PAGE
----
Canadian institution Kwantlen Polytechnic University (KPU) generated lots of buzz when it announced that it will offer a 14-week online course titled, “Introduction to Professional Management of Marijuana for Medical Purposes in Canada.” Lessons include plant production, sales and marketing, facility management, and patient acquisition.
And if there’s a course for marijuana, there’s got to be an instructor, too. That would be Tegan Adams, a business development manager at Experchem Laboratories, Inc., which does marijuana testing for producers and helps them submit results to Health Canada.
Adams believes that since there is a lack of legitimate cannabis courses out there, this course—which she drafter herself—could fill in a huge gap. “It’s important because it’s a competitive industry and consumer-driven,” she said.
Adams got her bachelor’s degree in global resource systems and master’s degree in land and food systems—both under the agriculture faculty. This makes her a capable instructor for a course that deals with plants, albeit a controversial one.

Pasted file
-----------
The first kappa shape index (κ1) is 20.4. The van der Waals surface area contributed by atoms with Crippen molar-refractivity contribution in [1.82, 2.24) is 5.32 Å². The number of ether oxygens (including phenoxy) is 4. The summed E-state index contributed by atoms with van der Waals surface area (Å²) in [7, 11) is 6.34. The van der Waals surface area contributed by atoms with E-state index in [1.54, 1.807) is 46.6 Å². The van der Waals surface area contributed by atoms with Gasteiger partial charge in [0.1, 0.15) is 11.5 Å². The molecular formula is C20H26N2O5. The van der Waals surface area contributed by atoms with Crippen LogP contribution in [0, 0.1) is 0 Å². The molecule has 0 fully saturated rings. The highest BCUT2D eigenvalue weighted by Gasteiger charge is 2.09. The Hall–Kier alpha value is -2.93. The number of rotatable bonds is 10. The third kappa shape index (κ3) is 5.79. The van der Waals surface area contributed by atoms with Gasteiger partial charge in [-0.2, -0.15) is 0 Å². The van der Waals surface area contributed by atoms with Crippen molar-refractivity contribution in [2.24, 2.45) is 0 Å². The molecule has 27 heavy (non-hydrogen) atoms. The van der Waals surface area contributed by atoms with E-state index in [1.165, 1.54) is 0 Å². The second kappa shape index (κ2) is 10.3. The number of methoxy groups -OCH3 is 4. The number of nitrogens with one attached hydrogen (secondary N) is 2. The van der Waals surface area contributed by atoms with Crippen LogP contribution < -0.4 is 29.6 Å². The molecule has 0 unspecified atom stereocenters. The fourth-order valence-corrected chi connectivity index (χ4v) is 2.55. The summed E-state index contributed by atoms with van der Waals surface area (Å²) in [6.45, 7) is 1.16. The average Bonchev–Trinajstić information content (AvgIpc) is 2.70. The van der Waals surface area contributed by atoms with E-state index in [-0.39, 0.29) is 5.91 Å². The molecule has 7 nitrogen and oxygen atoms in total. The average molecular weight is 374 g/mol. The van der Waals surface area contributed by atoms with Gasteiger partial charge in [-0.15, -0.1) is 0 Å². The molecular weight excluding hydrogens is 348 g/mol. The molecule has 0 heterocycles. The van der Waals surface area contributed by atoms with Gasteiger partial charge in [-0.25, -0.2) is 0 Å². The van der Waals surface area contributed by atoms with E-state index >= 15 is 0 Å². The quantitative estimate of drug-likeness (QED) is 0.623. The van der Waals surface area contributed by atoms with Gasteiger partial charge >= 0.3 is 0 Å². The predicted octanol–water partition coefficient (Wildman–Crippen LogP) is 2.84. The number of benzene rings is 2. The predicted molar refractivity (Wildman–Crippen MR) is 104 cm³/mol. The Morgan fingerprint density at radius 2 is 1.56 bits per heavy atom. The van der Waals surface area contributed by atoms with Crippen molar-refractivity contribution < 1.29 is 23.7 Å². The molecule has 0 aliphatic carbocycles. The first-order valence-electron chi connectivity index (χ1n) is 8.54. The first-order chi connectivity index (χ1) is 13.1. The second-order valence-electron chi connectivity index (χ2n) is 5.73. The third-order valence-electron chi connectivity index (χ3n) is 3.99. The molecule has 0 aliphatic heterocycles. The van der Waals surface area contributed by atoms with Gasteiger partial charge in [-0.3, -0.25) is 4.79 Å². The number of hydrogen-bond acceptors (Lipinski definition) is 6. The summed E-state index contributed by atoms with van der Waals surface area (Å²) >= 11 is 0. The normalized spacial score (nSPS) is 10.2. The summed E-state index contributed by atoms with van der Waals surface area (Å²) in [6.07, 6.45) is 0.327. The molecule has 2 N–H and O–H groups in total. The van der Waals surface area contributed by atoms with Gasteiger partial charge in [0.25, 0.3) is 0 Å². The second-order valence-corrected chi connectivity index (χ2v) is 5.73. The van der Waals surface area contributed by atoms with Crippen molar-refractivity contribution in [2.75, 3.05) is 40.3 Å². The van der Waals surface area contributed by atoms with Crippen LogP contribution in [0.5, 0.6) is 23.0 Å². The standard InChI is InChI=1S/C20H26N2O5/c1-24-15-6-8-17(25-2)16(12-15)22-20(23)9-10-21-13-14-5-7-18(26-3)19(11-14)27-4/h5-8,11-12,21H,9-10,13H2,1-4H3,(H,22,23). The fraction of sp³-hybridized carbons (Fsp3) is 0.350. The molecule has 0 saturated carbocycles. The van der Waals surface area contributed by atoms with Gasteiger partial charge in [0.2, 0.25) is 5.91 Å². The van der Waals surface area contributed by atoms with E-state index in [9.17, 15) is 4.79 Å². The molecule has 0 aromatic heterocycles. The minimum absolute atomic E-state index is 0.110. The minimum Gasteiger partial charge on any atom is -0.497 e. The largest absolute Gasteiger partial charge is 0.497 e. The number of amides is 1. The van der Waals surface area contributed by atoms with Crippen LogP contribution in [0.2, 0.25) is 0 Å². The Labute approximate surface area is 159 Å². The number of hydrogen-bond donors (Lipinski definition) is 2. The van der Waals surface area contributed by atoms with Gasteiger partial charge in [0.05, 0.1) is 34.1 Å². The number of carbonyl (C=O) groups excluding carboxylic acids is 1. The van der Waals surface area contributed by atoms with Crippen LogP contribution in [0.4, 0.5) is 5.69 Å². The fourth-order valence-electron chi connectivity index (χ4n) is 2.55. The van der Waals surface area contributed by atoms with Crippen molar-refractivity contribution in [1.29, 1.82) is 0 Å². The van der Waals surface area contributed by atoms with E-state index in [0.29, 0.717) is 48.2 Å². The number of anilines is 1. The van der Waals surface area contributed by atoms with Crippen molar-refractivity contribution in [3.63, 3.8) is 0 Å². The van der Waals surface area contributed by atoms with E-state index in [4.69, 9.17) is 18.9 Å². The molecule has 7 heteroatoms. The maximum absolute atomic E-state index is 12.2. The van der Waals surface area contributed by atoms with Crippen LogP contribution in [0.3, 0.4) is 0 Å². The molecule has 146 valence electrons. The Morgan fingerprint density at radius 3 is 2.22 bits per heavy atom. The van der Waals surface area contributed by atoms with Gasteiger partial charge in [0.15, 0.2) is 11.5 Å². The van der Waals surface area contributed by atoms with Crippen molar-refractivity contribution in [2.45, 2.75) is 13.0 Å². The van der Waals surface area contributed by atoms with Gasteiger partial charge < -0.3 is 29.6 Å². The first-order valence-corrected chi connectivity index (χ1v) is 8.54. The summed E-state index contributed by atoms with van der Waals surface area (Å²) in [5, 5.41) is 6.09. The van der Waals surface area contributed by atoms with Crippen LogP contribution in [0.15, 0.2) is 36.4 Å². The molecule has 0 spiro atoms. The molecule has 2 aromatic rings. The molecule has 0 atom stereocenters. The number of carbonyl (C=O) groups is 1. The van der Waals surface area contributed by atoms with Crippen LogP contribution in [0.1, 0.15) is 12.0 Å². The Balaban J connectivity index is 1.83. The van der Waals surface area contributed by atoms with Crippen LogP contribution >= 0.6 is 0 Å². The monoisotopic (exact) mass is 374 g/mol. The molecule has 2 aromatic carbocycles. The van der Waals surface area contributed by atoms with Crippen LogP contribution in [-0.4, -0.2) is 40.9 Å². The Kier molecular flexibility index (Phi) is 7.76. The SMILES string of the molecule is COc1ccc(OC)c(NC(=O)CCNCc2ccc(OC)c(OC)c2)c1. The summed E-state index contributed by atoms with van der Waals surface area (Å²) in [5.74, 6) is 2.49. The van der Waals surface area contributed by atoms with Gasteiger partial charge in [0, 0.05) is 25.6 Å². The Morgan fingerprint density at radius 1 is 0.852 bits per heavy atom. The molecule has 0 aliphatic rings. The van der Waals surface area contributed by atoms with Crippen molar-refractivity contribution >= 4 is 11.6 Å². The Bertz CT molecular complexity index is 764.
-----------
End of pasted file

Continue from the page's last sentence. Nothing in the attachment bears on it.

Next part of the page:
But the surprising thing is, Adams is not a pot smoker herself. She simply got the idea when she was working as an industry consultant.
“One of my clients in the agriculture industry had decided to start on marijuana and I had a hard time working with HR people to find qualified employees,” she said. “We found a gap between investors and growers… there was a need for more people who could balance both areas.”
It surely is a helpful course for those who are considering to enter the medical marijuana industry. However, stoners who are looking to learn how to grow their own pot might end up disappointed.
“Growing weed will not be part of the homework,” Adams said, lauging.
What kind of cannabis courses do you think should be offered in the future? Voice your opinions in the comments section below – your opinion matters to the nation.